On February 4, 2004, the revolution that has changed the way we communicate online started. That day, Harvard student Mark Zuckerberg launched Facebook online for thew first time, together with Dustin Moskovitz, Chris Hughes and Eduardo Saverin.
To be precise, the platform, at the beginning, was called The Facebook and targeted the students of the renowned college. After a short time, the website was gradually opened to students of other American universities, until it gained a million users at the end of that same year.
While the audience was growing, the first controversies related to privacy started as well: many started to express concerns regarding the public sharing of contents, concerns that increased when the first tools to track users’ behavior online were introduced. Since the beginning, the platform also faced a legal dispute involving other Harvard students, who accused Zuckerberg of stealing their idea; the issue found a conclusion only in 2008, when a settlement was reached.
Meanwhile, the social network had its name changed into “Facebook” and it had acquired users from all over the world; soon, it started gaining importance in the political debate – together with other social networks –, as demonstrated by the American elections of 2008 and the revolts in the Arab world between 2010 and 2012. In 2012, the company went public, registered a billion users and bought Instagram. Two years later, Whatsapp was bought as well and, later, the controversies about disinformation and the spread of fake news, as well as those about the handling of users’ data began; in 2018, the scandal related to Cambridge Analytica broke out: the company was accused of illegitimately receiving Facebook users’ data, in ways that violated the social media terms and conditions.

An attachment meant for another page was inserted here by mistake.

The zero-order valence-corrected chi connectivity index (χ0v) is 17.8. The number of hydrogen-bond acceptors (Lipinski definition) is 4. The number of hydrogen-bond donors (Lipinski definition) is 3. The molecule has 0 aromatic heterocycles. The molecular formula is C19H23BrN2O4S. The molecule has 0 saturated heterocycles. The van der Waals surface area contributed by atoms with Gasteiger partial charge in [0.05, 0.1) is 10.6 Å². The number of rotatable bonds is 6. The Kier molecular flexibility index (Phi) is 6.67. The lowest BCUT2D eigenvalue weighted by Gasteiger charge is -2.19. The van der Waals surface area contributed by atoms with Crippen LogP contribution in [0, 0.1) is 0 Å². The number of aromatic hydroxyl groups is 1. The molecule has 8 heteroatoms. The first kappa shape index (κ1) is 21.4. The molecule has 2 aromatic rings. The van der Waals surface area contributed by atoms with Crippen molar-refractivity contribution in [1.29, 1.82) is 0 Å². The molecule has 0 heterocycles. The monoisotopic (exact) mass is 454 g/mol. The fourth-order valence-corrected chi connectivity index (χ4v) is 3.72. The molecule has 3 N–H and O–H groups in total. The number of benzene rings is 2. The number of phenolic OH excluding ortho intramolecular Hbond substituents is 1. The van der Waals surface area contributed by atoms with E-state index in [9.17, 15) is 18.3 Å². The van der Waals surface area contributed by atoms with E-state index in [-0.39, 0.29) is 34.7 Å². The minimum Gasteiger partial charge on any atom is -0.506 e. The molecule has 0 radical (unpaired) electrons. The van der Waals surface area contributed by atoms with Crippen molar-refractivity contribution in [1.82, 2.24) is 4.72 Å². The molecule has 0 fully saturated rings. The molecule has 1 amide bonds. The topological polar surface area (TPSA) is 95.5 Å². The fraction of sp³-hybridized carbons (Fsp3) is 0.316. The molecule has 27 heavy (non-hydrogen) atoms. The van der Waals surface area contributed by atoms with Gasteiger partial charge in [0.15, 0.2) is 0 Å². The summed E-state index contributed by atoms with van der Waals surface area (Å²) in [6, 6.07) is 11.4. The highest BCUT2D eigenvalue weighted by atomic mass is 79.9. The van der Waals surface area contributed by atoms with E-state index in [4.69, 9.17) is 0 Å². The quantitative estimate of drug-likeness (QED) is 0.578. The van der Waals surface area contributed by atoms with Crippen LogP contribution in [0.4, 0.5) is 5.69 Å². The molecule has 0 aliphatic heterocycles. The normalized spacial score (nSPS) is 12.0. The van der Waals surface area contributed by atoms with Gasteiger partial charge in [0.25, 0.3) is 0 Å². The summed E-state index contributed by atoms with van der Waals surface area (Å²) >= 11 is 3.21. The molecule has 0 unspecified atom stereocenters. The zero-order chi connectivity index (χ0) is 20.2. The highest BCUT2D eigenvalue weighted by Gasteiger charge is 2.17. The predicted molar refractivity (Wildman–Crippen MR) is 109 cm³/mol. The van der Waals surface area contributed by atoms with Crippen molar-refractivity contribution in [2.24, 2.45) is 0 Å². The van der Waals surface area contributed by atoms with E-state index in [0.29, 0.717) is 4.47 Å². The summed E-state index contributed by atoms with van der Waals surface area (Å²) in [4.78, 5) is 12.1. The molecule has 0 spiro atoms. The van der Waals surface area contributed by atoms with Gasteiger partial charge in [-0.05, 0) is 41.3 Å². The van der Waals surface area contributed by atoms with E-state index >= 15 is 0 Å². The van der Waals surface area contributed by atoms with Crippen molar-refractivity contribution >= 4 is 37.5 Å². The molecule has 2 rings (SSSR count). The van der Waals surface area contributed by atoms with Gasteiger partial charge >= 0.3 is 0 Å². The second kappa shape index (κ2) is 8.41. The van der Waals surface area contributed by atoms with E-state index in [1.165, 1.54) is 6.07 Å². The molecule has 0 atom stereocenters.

Following the incurrence of these problems, the social network undertook a path to try and curb the critical issues, such as steps to limit the spread of fake news and watch over political ads more efficiently, as well as measures to further safeguard users’ data.
Anyway, all of this controversies have not caused an exodus from Facebook, neither on the part of subscribers, nor on the part of investors: the company, today, is worth 600 billion dollars and it has got 2 billion users all over the world.